Combined VLT and casino revenue in Ohio was up 5.4 percent. Casino win from the four casinos was up 3.4 percent to $69.9 million, with VLT revenue from the seven racinos up 6.9 percent to $84.9 million. The VLT increase was in part weather-related: in February 2018, Belterra Park was closed for nine days due to weather, while this year it was only closed for two days. Overall, the numbers show two trends. First, casinos are slowly reducing the number of table games and slot machine, with tables down by ten games to 401, and slots down 17 games to 7289. Second, racinos are increasing the number of slot machines: in February there were 11,377 VLTs, while last year there were 11,268.
February was a good month for Indiana gaming, with revenue from the 13 casinos was up 1.2 percent to $168.3 million, and VLT revenue from the two racinos up 3.1 percent to $39.5 million. However, the casinos continue to struggle to adjust to competition from casinos in Ohio and VLTs in Illinois. Casinos are reducing the number of slot machines: in February there were 18,093 slots, down 695 units from a year earlier.
The state’s ten casinos are also trying to adjust to the VLTs in that state. In February, casino win fell 6.6 percent to $97.5 million, with admissions down 5.2 percent to 747,476. The casinos have taken 297 slots off the floor since last year and now have 9661; by contrast, table games are essentially unchanged. For VLTs, the win was up 11.5 percent to $129.0 million. There were 6842 establishments in Illinois with VLTs in February, 447 more than in 2018, and the number of VLTs increased 8.9 percent to 31,110 units.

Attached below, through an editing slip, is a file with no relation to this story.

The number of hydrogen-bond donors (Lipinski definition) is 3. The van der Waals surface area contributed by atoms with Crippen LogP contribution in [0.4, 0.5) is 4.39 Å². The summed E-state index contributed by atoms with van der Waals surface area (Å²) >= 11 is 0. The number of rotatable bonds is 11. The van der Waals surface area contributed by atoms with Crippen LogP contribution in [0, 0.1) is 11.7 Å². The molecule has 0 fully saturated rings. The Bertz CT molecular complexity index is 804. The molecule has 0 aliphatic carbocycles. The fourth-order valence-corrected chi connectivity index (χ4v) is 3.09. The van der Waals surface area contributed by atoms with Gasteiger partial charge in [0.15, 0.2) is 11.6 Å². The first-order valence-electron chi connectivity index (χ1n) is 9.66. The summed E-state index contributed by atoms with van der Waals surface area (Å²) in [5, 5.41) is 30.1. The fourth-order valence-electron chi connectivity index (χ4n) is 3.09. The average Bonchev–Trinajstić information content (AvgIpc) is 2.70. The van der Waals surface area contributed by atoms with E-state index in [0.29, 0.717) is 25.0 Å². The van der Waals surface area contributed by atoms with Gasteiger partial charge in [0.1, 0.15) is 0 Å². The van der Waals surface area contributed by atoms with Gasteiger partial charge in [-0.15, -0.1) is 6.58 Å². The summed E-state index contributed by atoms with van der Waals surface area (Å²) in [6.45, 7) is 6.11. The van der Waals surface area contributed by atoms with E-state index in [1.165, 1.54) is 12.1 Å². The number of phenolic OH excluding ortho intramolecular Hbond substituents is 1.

The total combined gaming revenue from riverboats, Harrah’s New Orleans, slots at the tracks, and VLTs was down 2.6 percent. Win from the riverboats was down 4.8 percent to $149.7 million; Harrah’s New Orleans was down 5.0 percent to $22.4 million; slots at the tracks were up 1.7 percent to $29.4 million; and VLT win was up 3.2 percent to $51.6 million, with an increase of 111 units. Admissions at the casinos and racetracks fell 6.3 percent to 2,289,221. The press in Louisiana is speculating that sports betting in Mississippi is having an impact; that may well be a factor.
Sports betting in Mississippi might have drawn some people from Louisiana casinos to Mississippi, but total sports revenue was not huge. Bettors in Mississippi casinos wagered $3.9 million on sporting events, with the win at $790K. The casinos in Mississippi did have a good month, however. The three jurisdictions each reported an increase: the Central region was up 3.1 percent to $20.0 million; the North region was up 0.8 percent to $48.6 percent, and the win for casinos on the Gulf Coast increased 3.3 percent to $100.5 million. The North region is Tunica, the most challenged region in state. That is set to get worse as two casinos have opened in Arkansas. One of them is in West Memphis, and the Memphis area is Tunica’s primary feeder market. The impact will not be seen until the April numbers are released, but it is certain to be significant.
The Missouri Gaming Commission divides the state into three markets: Kansas City, St. Louis, and Out State. The Kansas City market has four casinos; in February their win was down 4.1 percent to $44.8 million, with admissions down 5.1 percent. The St. Louis market has four casinos; their win was down 2.8 percent to $69.1 million, and admissions fell 10.5 percent. The Out State market has five casinos, which reported $20 million in win. Statewide, casino win was down 4 percent, admissions fell by 9 percent to 2,886,103, and patrons declined 6.8 percent to 1,501,200. In what might seem to be good news, the win per patron was up 3.0 percent to $89.45 and the win per admission increased by 5.2 percent. But fewer customers spending more is not a good long-term strategy.